Lucy Wadham’s The Secret Life of France will be published by Faber & Faber on 2 July, 2009. The author is well qualified to provide insights into France and the French as she is British but has been living there since the 1980s, having married a French man in a union that ended some twenty years later. But she stayed in France, enjoying the culture to which she had become aquainted and accustomed, although never losing her Anglo-Saxon roots and the ability to observe objectively. And how timely for this insight as President Sarkozy seeks a bigger profile on the world stage (think D-Day). A recent article in Prospect Magazine is titled “Sarko the Sex Dwarf”, where Wadham, borrowing from her sister’s “rich vocabulary of male sexual stereotypes” is not afraid afraid to be direct and hit a nail on the head. Indeed, The Secret Life of France is hitting quite a few nails on the head and its pages fire on many cylinders.
My interest in this book derived from the time I had the experience of working for a French company in the City. (The lack of qualitative noun is deliberate on my part; let’s just say I spent much of the time bemused, flummoxed or both.) But I did learn a lot about French culture from French-women-abroad and it’s great to see the female point of view in The Secret Life of France, because Wadham confirmed a few things I knew already, explained them in greater depth and then added more. Much more.
Wadham manages to cover many elements of French life in a book that is not too long because her writing style is very straight to the point. Did she manage to assimilate some of the Parisian rudeness she experienced and of which she writes, I wonder? We have philosophy, history, the impact of WWII on the next generation, a whole chapter on Sarkozy and his impact.
We also have the basics of everyday living in France and the practicalities involved, as well as the cultural impact. It is in this regard that I feel the book really shines, for Wadham provided me with more detail than the French ambassadors for the female way of life, and with humour not horror.
You see, after her husband, the French woman is married also to her gynaecologist. In my experience, a French woman cannot understand why we Brits have to go through a GP. Wadham, of course, experienced this first hand and not just as an opinion. She also relates a story of a friend who found her GP consultation interrupted by a phone call. The GP’s secretary entered the room to ask if the patient’s medication was responsible for her lack of orgasm over the last month. The GP “pondered the matter, for a moment” before deciding that was not the case and invited the patient to make an appointment, via his secretary. That’s the cult of pleasure for you and the placing of women on a pedestal where being beautiful is the main goal.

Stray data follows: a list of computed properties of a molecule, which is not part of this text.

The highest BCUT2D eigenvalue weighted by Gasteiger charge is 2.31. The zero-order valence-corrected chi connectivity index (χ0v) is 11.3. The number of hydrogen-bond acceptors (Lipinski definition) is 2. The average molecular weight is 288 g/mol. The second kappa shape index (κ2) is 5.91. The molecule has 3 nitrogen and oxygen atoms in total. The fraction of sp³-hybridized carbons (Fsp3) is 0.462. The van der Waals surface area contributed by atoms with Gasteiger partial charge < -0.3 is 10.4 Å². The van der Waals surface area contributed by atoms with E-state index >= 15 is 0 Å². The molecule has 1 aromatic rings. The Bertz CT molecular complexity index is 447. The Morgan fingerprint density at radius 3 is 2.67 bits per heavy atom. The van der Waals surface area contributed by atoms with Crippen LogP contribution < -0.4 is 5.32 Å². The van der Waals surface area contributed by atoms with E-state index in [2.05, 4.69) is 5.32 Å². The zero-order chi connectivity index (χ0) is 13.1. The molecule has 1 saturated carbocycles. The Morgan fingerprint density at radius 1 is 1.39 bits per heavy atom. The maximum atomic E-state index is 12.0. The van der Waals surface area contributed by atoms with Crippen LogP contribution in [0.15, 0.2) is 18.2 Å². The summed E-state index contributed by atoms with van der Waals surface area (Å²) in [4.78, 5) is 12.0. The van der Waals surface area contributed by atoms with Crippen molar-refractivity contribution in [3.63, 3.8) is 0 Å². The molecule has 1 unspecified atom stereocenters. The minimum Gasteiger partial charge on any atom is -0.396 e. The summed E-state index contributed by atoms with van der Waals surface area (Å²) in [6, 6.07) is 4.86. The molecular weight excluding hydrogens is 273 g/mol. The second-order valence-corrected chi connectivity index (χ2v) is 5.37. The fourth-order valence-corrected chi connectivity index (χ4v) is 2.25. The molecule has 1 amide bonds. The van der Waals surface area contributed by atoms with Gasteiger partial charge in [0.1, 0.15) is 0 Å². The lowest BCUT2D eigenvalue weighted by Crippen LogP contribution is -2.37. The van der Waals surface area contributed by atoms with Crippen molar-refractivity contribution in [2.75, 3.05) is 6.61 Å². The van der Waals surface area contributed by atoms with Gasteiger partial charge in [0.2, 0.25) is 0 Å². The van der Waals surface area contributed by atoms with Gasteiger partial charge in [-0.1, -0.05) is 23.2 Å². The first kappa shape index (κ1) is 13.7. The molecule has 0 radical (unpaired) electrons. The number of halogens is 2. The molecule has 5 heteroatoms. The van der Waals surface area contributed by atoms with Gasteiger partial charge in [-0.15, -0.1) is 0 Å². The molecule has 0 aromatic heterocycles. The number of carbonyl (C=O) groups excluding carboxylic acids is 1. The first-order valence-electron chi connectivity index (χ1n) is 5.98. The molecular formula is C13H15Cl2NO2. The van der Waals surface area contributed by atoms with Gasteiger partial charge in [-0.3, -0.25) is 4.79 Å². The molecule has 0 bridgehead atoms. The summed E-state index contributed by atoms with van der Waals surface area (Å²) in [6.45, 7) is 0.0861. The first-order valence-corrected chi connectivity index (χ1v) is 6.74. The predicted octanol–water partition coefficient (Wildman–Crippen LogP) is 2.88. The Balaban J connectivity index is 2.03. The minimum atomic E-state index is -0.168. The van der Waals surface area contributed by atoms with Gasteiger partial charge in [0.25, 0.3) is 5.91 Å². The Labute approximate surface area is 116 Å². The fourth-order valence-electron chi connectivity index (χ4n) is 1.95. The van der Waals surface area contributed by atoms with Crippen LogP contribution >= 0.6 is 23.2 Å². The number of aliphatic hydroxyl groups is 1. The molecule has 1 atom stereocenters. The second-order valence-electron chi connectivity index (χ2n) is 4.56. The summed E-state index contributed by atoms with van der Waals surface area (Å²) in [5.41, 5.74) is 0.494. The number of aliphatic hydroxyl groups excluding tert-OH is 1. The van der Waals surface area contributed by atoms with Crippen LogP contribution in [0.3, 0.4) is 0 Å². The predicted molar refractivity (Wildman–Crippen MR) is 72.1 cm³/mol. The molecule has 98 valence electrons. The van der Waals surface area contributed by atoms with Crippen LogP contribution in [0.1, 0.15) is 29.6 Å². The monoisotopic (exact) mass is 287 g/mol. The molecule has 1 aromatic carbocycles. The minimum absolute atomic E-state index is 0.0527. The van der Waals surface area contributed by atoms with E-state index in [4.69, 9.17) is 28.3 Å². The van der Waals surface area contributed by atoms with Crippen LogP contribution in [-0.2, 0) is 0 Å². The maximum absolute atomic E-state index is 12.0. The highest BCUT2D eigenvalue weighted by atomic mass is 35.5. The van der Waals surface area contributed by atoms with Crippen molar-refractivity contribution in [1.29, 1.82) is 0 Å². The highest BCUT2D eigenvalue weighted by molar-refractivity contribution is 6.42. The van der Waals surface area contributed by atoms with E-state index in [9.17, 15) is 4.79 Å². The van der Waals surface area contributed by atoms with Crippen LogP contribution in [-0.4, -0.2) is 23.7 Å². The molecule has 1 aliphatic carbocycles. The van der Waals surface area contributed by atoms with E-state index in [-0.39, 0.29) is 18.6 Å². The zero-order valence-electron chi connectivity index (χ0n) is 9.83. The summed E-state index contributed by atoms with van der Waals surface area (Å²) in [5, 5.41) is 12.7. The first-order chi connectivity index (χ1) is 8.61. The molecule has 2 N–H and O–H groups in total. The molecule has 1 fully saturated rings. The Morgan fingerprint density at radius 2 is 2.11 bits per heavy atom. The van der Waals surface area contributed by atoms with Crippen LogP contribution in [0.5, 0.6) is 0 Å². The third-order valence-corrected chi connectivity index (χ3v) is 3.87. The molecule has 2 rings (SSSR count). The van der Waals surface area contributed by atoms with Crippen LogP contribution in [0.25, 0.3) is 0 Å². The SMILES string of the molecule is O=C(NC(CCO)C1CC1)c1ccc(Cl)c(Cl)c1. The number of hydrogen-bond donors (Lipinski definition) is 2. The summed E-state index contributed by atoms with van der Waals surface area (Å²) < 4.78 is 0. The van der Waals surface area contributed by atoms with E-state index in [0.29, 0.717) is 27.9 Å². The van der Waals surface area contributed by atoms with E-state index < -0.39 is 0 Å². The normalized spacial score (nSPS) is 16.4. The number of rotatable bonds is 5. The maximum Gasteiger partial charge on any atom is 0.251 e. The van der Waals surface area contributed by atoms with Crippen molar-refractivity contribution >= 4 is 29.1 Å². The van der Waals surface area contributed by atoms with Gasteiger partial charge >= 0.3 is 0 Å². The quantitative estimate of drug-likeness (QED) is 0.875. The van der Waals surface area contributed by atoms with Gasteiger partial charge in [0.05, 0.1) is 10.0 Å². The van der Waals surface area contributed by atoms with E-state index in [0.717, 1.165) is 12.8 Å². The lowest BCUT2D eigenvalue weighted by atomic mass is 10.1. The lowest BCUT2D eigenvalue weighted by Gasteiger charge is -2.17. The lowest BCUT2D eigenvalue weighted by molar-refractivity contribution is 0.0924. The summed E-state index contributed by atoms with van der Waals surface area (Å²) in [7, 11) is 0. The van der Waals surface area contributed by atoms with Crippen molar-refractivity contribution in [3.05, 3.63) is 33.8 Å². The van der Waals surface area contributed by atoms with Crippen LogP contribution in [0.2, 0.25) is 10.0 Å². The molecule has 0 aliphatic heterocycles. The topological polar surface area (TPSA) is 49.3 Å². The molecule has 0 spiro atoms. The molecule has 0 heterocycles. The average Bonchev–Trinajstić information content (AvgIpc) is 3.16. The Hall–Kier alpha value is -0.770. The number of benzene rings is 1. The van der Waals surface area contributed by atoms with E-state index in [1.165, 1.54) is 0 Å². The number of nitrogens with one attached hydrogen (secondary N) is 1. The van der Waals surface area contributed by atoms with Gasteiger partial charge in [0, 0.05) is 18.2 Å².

Pursuing the cult of pleasure and beauty we also see the paradox when it comes to breast-feeding. To the authorities, breast-feeding was good, but when Wadham suggested she intended to take this to at least nine months she heard “…That’s not necessary. They get all they need in the way of immunity in three.” Her female friends were even more dispiriting on the subject, wanting to pursue beauty over function.
Another major difference in healthcare arrives in the form of the suppository. The French love them. Wadham became used to the idea and eventually embraced the fact that they made sense, allowing a more direct delivery of the painkiller or other into the system.
But the biggest paradox for me lies in the convention of marriage and what Wadham relays as the French “secret garden.” That “secret garden” involves having affairs – and seeking pleasure, obviously – as long as the partner does not know about it. And as long as the “affairer” does not cross the line in the family environment. Ditto for the “affairee.” When it comes to the goings-on in the salons of Paris, my eyes were opened. “On stalks” might be a better description here, but I am now too old to be shocked in that way. In her twenties, Wadham must have been shocked and indeed she was, struggling to retain her allegiance to her own values and better prepared the second time an affair was suggested…
She has learned from and can reflect through her children too. Her son, at three years of age, is still producing “tadpole men” in his drawings and his nursery school teacher suggests a visit to a psychiatrist. (This is the son who later successfully studies philosophy and can enlighten her further.) Her daughter Ella, brought up in France, observes that in Paris she no longer notices male attention, but in London, notices its absence. “It’s rude to stare” says Wadham in defence, finally concluding in the relevant chapter of The Secret Life of France, “But for Ella of course, it was rude to be ignored.”
This is a fantastic book in relaying the culture of France and not to be missed. It has as many layers as a mille-feuille and the pastry’s depth and crunch. Wadham confirmed what I knew and went further, much further.
But I still don’t understand how a newly installed from Paris, French colleague – female – could have joined the team and done NO WORK at all (back in the 90s). Is it because she was on the pleasure pedestal and thought “Because I am worth it?” Even the testosterone-fuelled male Brits in the team did not fail to cotton-on to her tactics. And she didn’t ever knot an Hermès scarf around her neck like the rest of my colleagues, who did it so perfectly. Not that I ever managed it…